Time May Be Running Out for Watchman Amid Weak Support From FDA Panel

The third time was not the charm for Watchman. After a full day of reviewing the totality of data for the left atrial appendage (LAA) occlusion device, an advisory panel of the US Food and Drug Administration (FDA) meeting on October 8, 2014, concluded that—despite strong evidence of safety—it could not recommend in favor of efficacy. Overall, the panel did not express strong support for the relative risk-benefit ratio of the device.

The Circulatory System Devices Panel has met twice previously since 2009 to review and vote on the premarket approval submission of Watchman (Boston Scientific; Natick, MA). The most recent meeting, held in December 2013, resulted in a 13-1 vote in favor of approval based on the panel believing in a reasonable assurance of device safety and effectiveness, with the probable benefit outweighing the probable risk. Despite the strong show of support, the FDA requested that the panel meet again to review updated datasets from PREVAIL and PROTECT AF.

However, while the latest advisory panel, led by Richard Page, MD, of the University of Wisconsin School of Medicine and Public Health (Madison, WI), voted unanimously that the device was safe (12-0), its members were split 6-6 on the matter of efficacy. Dr. Page broke the tie by voting no. The next surprise came when the panel considered the question of risks vs benefits and responded 6-5 in favor with 1 abstention.

Panel member David E. Kandzari, MD, of the Piedmont Heart Institute (Atlanta, GA), told TCTMD in a telephone interview that this was the most difficult advisory meeting in which he has ever participated.

“The extent to which I struggled with my decisions at the time of the vote was no less [than the] struggle I had at 8:00 AM when the meeting began,” he said. “Myself and many other panel members did not believe in the proposed indication, yet at the same time we felt there was a reasonable assurance of risk-benefit ratio to have this device available to patients in the United States. But exactly how that label is worded—and in which patients [Watchman] should be used—will be the next challenge should the FDA take this panel’s advice.”

Ischemic Stroke Incidence Troubling

The labeling indication proposed by Boston Scientific states that the device is intended “to prevent thromboembolism from the left atrial appendage” and “may be considered for patients with nonvalvular atrial fibrillation who, based on CHADS2 or CHA2DS2-VASc scores, would be recommended for warfarin therapy to reduce the risk of stroke and systemic embolism.”

In the end, Dr. Kandzari said the panel was troubled by the numerical excess of ischemic stroke that emerged in the device arm of PREVAIL given that the Watchman is intended to reduce it.

“The dilemma became centered around the device actually demonstrating that it was doing what it was intended to do,” he said, adding that the expectation had been that the updated data from PREVAIL would be the same as “what we had seen previously when we were reviewing a slice of the data [in 2013].” But that did not turn out to be the case.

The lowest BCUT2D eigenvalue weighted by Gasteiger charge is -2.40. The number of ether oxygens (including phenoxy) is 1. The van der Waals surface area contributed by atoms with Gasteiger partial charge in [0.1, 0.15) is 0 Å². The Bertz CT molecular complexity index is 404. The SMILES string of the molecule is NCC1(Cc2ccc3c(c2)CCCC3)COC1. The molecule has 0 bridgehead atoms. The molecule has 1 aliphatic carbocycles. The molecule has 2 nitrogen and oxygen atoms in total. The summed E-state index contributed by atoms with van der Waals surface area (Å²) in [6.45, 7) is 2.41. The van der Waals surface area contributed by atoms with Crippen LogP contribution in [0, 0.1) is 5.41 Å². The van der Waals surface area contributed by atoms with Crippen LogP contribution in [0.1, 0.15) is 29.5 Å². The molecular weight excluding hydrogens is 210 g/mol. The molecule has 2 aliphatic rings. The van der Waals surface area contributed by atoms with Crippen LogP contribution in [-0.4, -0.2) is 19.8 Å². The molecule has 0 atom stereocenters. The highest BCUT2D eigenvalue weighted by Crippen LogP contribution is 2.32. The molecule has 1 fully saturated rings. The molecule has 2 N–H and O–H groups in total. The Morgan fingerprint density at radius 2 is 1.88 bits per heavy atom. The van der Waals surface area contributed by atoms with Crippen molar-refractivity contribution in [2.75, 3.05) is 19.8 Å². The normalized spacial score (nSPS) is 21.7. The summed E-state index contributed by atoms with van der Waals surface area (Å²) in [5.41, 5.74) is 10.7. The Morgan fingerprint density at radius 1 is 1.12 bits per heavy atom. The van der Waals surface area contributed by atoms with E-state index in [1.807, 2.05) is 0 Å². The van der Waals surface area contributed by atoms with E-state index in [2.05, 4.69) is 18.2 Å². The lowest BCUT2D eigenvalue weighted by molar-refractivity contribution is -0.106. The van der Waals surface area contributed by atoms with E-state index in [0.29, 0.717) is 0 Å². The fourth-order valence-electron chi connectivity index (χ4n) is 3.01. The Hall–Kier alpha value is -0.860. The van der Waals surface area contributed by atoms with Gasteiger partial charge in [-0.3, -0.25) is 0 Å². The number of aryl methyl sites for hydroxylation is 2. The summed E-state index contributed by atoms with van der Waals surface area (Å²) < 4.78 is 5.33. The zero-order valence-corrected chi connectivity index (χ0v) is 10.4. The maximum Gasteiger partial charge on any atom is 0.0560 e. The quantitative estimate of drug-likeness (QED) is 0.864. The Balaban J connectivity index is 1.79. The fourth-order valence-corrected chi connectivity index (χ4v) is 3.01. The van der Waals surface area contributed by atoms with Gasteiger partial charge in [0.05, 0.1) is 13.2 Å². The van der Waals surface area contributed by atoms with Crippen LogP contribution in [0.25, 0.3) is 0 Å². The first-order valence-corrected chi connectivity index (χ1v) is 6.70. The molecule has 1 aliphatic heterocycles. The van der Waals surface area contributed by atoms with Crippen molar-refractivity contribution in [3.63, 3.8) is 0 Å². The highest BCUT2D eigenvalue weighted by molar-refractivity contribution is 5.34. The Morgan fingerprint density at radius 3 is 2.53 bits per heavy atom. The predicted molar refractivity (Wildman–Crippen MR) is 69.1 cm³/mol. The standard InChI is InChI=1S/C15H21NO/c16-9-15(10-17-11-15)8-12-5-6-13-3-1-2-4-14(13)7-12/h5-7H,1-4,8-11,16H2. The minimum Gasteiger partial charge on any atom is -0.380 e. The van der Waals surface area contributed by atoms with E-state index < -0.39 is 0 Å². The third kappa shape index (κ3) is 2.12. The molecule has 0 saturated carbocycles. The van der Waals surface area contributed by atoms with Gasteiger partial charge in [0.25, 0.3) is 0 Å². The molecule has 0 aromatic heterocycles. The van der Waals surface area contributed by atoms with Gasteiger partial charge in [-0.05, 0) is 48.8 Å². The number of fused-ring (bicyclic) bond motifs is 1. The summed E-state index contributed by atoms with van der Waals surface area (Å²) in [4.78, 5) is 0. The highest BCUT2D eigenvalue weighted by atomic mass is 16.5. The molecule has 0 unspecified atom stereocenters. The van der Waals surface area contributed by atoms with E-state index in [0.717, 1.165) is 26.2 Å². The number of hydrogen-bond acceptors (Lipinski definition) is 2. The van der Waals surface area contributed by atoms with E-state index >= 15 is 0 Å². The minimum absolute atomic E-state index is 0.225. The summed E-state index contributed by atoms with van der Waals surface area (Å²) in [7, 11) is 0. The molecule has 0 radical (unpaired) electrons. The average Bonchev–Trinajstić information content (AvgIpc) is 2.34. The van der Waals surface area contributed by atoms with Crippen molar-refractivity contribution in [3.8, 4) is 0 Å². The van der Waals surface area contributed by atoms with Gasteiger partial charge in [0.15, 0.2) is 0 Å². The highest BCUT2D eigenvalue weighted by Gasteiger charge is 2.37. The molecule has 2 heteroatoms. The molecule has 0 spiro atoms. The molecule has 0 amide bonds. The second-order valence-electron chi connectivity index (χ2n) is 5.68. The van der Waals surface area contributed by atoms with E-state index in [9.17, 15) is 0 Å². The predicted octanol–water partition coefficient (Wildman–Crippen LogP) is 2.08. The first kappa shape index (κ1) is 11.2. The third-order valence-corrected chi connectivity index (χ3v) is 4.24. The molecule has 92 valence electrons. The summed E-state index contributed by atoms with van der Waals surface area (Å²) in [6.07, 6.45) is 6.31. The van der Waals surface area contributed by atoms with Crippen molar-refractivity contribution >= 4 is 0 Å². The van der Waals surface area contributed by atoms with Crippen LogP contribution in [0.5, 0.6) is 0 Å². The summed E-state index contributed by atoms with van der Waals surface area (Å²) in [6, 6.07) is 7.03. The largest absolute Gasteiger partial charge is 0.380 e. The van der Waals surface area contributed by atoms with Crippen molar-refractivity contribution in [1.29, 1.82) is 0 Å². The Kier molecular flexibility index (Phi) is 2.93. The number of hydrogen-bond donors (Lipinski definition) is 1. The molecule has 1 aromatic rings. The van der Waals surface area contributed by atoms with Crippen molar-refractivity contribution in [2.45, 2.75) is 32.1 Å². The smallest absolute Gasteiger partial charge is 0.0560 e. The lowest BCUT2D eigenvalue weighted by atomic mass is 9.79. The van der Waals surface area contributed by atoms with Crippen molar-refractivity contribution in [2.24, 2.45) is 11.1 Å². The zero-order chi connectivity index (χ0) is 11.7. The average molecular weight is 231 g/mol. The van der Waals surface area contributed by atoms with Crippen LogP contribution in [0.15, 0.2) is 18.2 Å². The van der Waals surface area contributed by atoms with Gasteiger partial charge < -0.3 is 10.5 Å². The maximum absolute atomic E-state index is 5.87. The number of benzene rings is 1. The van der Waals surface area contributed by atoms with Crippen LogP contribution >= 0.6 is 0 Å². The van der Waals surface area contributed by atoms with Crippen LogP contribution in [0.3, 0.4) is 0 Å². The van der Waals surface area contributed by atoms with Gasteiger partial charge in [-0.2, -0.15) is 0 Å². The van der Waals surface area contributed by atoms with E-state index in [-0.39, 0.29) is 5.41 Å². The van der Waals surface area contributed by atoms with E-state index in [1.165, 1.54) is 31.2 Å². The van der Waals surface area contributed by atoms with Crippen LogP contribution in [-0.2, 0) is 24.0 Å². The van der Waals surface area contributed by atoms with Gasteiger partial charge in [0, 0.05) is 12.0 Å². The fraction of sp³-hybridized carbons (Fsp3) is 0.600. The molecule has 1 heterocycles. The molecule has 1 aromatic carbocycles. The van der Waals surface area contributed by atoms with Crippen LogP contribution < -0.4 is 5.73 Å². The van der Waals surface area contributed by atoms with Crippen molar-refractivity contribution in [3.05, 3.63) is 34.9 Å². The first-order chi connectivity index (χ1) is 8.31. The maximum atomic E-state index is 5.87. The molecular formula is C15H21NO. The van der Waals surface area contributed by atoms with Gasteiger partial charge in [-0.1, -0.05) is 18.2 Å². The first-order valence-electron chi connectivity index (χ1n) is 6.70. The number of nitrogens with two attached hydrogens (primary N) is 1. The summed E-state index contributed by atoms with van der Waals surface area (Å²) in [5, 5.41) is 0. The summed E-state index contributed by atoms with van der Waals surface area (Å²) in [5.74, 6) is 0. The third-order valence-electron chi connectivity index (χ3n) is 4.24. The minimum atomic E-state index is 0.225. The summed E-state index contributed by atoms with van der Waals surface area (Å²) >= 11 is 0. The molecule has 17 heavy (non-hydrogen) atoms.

The multicenter PREVAIL trial randomized subjects with nonvalvular A-fib who were eligible for warfarin to Watchman implantation plus short-term (45 days) warfarin therapy or warfarin alone. When the advisory panel met in 2013, there had been 6 ischemic strokes (5 in the Watchman group and 1 in the control group).

Yet by January 2014, 6 additional ischemic strokes were reported, all in the Watchman arm, for a total of 11 vs 1 in the control arm. Furthermore, between January and June 2014 there were 2 additional ischemic strokes in the Watchman arm bringing the total to 13.

Dr. Kandzari described the panel’s sense that, “we were moving further away from the expected benefit with the Watchman device.”

Plaguing the Watchman trials as well as the advisory panel is the use of complicated modeling and Bayesian trial design. Even with a statistician on the panel to interpret for them, Dr. Kandzari said, “situations like this should make us rethink how they do the analyses for these trials [because] when the results are disparate, Bayesian makes it much more difficult to interpret.”

Second-line Therapy Proposed

The bottom line, Dr. Kandzari said, is that while the majority of the panel believes the device is important and does have a role in clinical practice, the proposed labeling cannot stand as currently written.

Many on the panel suggested that Watchman should be offered as second-line therapy rather than as an alternative to warfarin, he reported. Another suggestion—which could be difficult for the FDA to interpret—is that clinical choice should play a role, with patients receiving full disclosure about risks vs benefits.

Whether the FDA will regard the split votes by the panel as unfavorable is uncertain, but depending on what the agency decides, there likely will be considerable conditions placed on how and in whom it is used, he concluded, adding that eventual coverage decisions by CMS and third-party payers may highly restrict Watchman use.

US Food and Drug Administration. Boston Scientific WATCHMAN left atrial appendage closure therapy [executive summary]. http://www.fda.gov/downloads/AdvisoryCommittees/CommitteesMeetingMaterials/MedicalDevices/MedicalDevicesAdvisoryCommittee/CirculatorySystemDevicesPanel/UCM417199.pdf. Published October 7, 2014. Accessed October 9, 2014.


  • Dr. Kandzari reports receiving research/grant support from Abbott Vascular, Biotronik, Boston Scientific, and Medtronic and serving as a consultant to Boston Scientific and Medtronic.

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